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PRC SCHOLAR: WHY 'CN' NATIONALS AND 'SGNS' DON'T GET ALONG

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PRC SCHOLAR: WHY 'CN' NATIONALS AND 'SGNS' DON'T GET ALONG

Postby JR8 » Sat, 03 Jan 2015 4:25 pm

Reading a link from a post by WD40 re: Indians working in senior MNC roles, I followed another link from there, and found the below an insightful, well written, and thought-provoking article.

'PRC SCHOLAR: WHY CHINESE NATIONALS AND SINGAPOREANS DON'T GET ALONG'
http://therealsingapore.com/content/prc ... -get-along

I tried to find an excerpt that might act as a synopsis, but it's a pretty concisely observed piece, and there didn't seem to be any one paragraph that might give an accurate flavour of the whole.
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Re: PRC SCHOLAR: WHY 'CN' NATIONALS AND 'SGNS' DON'T GET ALO

Postby nakatago » Sat, 03 Jan 2015 6:31 pm

JR8 wrote:Reading a link from a post by WD40 re: Indians working in senior MNC roles, I followed another link from there, and found the below an insightful, well written, and thought-provoking article.

'PRC SCHOLAR: WHY CHINESE NATIONALS AND SINGAPOREANS DON'T GET ALONG'
http://therealsingapore.com/content/prc ... -get-along

I tried to find an excerpt that might act as a synopsis, but it's a pretty concisely observed piece, and there didn't seem to be any one paragraph that might give an accurate flavour of the whole.


tl;dr version: one thinks they're better than the other.

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Re: PRC SCHOLAR: WHY 'CN' NATIONALS AND 'SGNS' DON'T GET ALO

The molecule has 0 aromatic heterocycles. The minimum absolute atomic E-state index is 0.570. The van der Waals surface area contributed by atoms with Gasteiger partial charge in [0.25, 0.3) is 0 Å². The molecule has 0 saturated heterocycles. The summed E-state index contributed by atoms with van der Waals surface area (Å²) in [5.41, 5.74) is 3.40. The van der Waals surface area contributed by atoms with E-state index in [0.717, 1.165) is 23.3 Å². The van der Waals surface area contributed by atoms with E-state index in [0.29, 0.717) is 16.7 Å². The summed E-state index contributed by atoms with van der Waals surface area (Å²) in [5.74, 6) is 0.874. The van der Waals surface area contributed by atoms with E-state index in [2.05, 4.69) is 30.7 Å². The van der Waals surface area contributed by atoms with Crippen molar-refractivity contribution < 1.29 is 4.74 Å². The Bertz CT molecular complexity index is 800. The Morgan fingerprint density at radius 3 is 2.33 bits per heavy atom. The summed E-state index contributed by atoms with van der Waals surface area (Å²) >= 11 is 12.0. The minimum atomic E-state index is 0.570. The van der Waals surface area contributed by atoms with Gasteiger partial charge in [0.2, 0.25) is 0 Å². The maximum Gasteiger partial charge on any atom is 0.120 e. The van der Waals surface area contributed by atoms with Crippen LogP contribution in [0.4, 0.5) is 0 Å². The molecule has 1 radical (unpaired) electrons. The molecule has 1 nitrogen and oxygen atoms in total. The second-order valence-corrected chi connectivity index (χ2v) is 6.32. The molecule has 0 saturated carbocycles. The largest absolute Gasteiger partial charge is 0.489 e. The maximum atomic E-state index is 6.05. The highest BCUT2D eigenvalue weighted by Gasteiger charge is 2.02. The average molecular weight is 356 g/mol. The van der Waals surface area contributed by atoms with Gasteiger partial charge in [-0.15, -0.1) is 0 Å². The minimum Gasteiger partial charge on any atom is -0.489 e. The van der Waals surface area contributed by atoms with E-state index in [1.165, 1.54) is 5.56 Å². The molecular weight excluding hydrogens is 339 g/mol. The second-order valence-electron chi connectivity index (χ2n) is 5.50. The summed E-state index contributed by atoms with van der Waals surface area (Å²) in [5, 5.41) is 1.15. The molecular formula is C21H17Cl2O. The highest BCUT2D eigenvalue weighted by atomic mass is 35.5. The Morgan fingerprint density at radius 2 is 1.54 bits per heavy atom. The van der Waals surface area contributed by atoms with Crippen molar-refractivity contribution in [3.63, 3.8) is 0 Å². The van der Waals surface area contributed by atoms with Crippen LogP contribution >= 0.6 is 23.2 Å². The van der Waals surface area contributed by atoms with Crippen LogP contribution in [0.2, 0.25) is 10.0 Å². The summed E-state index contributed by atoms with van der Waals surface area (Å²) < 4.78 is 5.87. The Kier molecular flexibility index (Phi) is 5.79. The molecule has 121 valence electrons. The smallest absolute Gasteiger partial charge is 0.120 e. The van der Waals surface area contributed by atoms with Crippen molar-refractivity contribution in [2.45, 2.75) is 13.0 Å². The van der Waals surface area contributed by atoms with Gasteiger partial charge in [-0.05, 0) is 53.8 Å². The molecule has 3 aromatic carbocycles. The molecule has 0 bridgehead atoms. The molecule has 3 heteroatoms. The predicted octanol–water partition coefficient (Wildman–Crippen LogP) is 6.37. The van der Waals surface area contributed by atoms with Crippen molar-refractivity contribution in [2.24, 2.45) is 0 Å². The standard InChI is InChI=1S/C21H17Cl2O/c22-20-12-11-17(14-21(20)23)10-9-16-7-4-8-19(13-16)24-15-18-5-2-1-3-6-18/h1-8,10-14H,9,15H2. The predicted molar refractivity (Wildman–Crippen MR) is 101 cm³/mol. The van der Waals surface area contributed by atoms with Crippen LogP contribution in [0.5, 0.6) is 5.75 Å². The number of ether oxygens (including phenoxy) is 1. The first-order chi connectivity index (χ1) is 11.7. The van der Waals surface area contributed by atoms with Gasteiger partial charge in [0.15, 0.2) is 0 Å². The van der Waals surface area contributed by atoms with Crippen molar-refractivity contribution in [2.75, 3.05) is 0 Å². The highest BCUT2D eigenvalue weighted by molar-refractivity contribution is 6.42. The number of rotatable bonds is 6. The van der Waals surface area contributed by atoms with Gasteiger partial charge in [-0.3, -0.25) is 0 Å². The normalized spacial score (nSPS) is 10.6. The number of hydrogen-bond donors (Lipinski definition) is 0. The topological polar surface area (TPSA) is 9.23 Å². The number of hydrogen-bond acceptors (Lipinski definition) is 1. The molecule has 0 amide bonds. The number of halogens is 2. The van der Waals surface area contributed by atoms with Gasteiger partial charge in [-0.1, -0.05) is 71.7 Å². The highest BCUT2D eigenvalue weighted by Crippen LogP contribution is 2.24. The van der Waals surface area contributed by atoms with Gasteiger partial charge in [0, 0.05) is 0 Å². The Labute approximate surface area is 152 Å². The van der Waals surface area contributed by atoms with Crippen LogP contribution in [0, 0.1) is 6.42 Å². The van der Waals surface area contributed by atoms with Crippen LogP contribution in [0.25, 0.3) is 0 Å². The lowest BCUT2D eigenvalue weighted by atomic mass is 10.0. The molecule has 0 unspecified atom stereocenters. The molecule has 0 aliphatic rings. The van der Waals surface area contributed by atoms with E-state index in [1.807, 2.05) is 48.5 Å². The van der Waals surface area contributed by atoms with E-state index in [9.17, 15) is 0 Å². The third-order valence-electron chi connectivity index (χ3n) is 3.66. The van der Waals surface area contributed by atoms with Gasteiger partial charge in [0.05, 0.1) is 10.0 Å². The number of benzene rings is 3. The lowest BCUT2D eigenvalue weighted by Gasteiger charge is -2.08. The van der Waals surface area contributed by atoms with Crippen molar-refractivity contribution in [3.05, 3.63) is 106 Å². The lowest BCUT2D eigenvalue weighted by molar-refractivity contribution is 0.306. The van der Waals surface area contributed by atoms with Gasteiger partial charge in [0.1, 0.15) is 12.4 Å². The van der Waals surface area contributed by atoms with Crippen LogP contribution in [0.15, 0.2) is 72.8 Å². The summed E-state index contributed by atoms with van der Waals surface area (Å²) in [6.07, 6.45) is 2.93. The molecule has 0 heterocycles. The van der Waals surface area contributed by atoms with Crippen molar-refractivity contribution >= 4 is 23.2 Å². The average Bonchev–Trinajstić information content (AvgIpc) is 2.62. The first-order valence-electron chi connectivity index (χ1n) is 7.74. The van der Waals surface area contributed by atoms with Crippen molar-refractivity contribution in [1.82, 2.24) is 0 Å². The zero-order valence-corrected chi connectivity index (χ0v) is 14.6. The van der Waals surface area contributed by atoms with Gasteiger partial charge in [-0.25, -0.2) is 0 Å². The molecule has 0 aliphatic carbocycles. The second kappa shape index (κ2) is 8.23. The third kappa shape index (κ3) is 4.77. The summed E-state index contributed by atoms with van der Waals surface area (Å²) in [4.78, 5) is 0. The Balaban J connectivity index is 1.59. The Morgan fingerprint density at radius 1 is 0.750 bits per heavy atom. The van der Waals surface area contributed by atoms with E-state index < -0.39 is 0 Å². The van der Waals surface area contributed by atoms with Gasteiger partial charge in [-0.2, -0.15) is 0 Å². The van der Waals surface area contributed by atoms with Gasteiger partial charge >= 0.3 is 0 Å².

Postby curiousgeorge » Sun, 04 Jan 2015 2:12 am

tl;dr Chinese nationals come here thinking they are the same as Singaporean Chinese. Singaporean Chinese feel there is a large difference. Hilarity ensues.

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Re: PRC SCHOLAR: WHY 'CN' NATIONALS AND 'SGNS' DON'T GET ALO

Postby x9200 » Sun, 04 Jan 2015 9:34 am

Hilarity continues as the local Chinese often dislike the mainland Chinese for what the Western expats don't like in Singaporeans (i.e. to be very noisy in public places, jumping queues, littering).

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Re: PRC SCHOLAR: WHY 'CN' NATIONALS AND 'SGNS' DON'T GET ALO

Postby taxico » Sun, 04 Jan 2015 11:46 am

excerpt from therealsingapore.com/content/prc-scholar-why-chinese-nationals-and-singaporeans-dont-get-along

"I would like to offer a few thoughts and observations on the misunderstandings between Singaporeans (here, I am primarily concerned with those of Chinese ethnicity - henceforth ‘Chinese Singaporeans’) and the Chinese, as well as the implications of such misunderstandings with regard to social cohesion.

...many Chinese tend to view other countries and/or societies with predominantly ethnically Chinese population with a sense of familiarity (qinqie)—which can be productive—but also a sense of presumptiveness—which can be counterproductive.

In certain circumstances, the Chinese presumptiveness develops into arrogance...

Not knowing enough about the historical trajectory of Singapore as an independent nation-state and not sufficiently recognising the psychological distance between Singaporeans and Chinese constitute the first major source of misunderstanding on the part of the Chinese immigrants. The significant distance in terms of autonomous national-cultural identity that the Singaporeans have traveled away from the ideological Chinese imagination is illustrated in some small but pregnant instances.

Related to the first, a second source of misunderstanding has to do with Chinese Singaporeans’ bilingualism, which ironically has the effect of entrenching the first type of misunderstanding as I outlined above...

...I sometimes even wonder if the tension between Singaporeans and the Chinese immigrants might not be less if Singaporean Chinese actually did not speak any Chinese/Mandarin at all.

A third very important source of misunderstanding has to do with class perception and attitudes... The rural-urban binary divide that has existed... since the founding of the PRC developed into a huge class divide as the poor and poorly educated rural domestic migrants flooded into Chinese cities to seek labour-intensive employments.